Thanks to this movie, Judge Franck Tabouring now knows sunflowers have magical powers.
Blake Lively and Max Minghella are looking for love in Will Geiger's Elvis & Anabelle, a little romantic drama that didn't go very far after playing at a couple of festivals and premiering on TV shortly after. That said, even though this film is not exactly big-screen material, it successfully follows the traditional structure of a sappy love story about two young and troubled people getting a second at discovering the beauty of life.
The movie introduces us to Elvis (Minghella), a hard-working young man who spends all of his time taking care of his unwell father Charlie (Joe Mantegna) and running his family's respected funeral home. Although he clearly knows his priorities at home and doesn't really foresee any major life changes, Elvis starts to feel quite differently about his existence when he is asked to embalm Anabelle (Lively), a gorgeous young woman who tragically died during an crucial beauty pageant.
Fascinated by her beauty, Elvis is just about to start the embalming when Anabelle inexplicably returns to life. Unsure about whether she desires to return to the life everyone thought she was forced to leave behind, Anabelle decides to spend some time at Elvis' place to figure out what it is she really wants. Although not too comfortable with the idea at first, Elvis agrees to accommodate her, unaware at first that this mysterious encounter may just be his chance to reexamine his life for good.
In terms of both storyline and dialogue, Geiger's Elvis & Anabelle is quite the formulaic experience. It's pretty easy to guess where the movie is headed as soon as these two characters meet, and the plot has no room for surprises or refreshing twists that would spice things up a bit. No, this is a traditional romance stuffed with a bunch of over-the-top drama, and that's about it. Elvis and Anabelle are two individuals trapped in a bubble they can't seem to escape and the film follows them as they fall in love and eventually discover a way to break into a world they're not used to.
Elvis is committed to taking care of his dad, who's suffering from a bad back and can't run the funeral home by himself anymore. Anabelle, on the other hand, is constantly being pressured by her mother (Mary Steenburgen) to do whatever it takes to rise to fame as a beauty queen. She's sick and tired of her life and wants a way out. Her chance encounter with Elvis gives her a chance to abandon her stress and do all the things she ever wanted to do. Her energetic attitude and hunger for adventure is also what gets Elvis to reconsider his priorities.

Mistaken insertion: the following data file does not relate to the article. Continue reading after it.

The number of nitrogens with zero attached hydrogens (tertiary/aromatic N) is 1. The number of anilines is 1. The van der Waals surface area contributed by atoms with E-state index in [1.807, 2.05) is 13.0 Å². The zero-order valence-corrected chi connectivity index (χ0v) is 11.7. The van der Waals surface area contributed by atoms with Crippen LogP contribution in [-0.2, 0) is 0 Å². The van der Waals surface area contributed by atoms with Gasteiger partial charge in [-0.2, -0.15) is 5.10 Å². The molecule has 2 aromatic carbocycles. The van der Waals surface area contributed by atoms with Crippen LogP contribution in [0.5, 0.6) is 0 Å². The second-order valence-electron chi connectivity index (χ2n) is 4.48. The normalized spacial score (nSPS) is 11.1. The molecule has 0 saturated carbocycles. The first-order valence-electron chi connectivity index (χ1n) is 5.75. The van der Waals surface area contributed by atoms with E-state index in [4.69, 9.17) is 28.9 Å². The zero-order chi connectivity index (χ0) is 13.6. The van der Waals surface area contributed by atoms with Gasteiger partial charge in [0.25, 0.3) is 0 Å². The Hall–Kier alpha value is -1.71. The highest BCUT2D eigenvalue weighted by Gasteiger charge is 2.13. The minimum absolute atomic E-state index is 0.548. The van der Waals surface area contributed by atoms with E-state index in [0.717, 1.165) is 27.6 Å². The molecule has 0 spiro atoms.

Elvis & Anabelle features a rather simplistic plot, examining how the two lead characters fall in love through a series of cute dates and little verbal fights. Both Elvis and Anabelle do act a tad strange for their age at times, but all in all, I applaud Geiger for generating characters that clearly transform over the course of the film. It's more the way they change that could use some originality. The movie gives you the kind of magical feeling you get to experience in most Lifetime dramas, and that makes it a cheesy flick filled with overdramatic moments.
The finale in particular takes things a bit too far, but by then you know you can't expect too much out of this material. The dialogue feels out of place at times, but the acting works. Minghella does a fine job portraying an isolated young man whose stubborn attitude gets the best of him sometimes. Lively's performance is a bit too enthusiastic at times, but her chemistry with Minghella works to the film's advantage. Also delivering a fine and above all emotional performance is Joe Mantegna, who plays the sick dad we instantly sympathize with. The acting prevents this film from being boring.
The DVD boasts a solid 2.35:1 widescreen transfer equipped with a sharp and clean picture quality and strong audio transfer. The bonus material features a fairly interesting seven-minute interview with Will Geiger, who talks about the creation of the story and the film's major themes.
Elvis & Anabelle is by no means the worst direct-to-DVD movie I've seen lately, but as a romance/drama, it doesn't offer anything I haven't seen way too many times already. The balance between the romantic side of the story and the dramatic elements is a little off at times, and some things we get to watch here are just too silly to believe. That said, the acting is solid enough and the plot's pace remains decent throughout. This movie really isn't special, but it is watchable.
Decent, but not great. The evidence requires further review. Court adjourned.
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Scales of Justice
Studio: Vivendi Visual Entertainment
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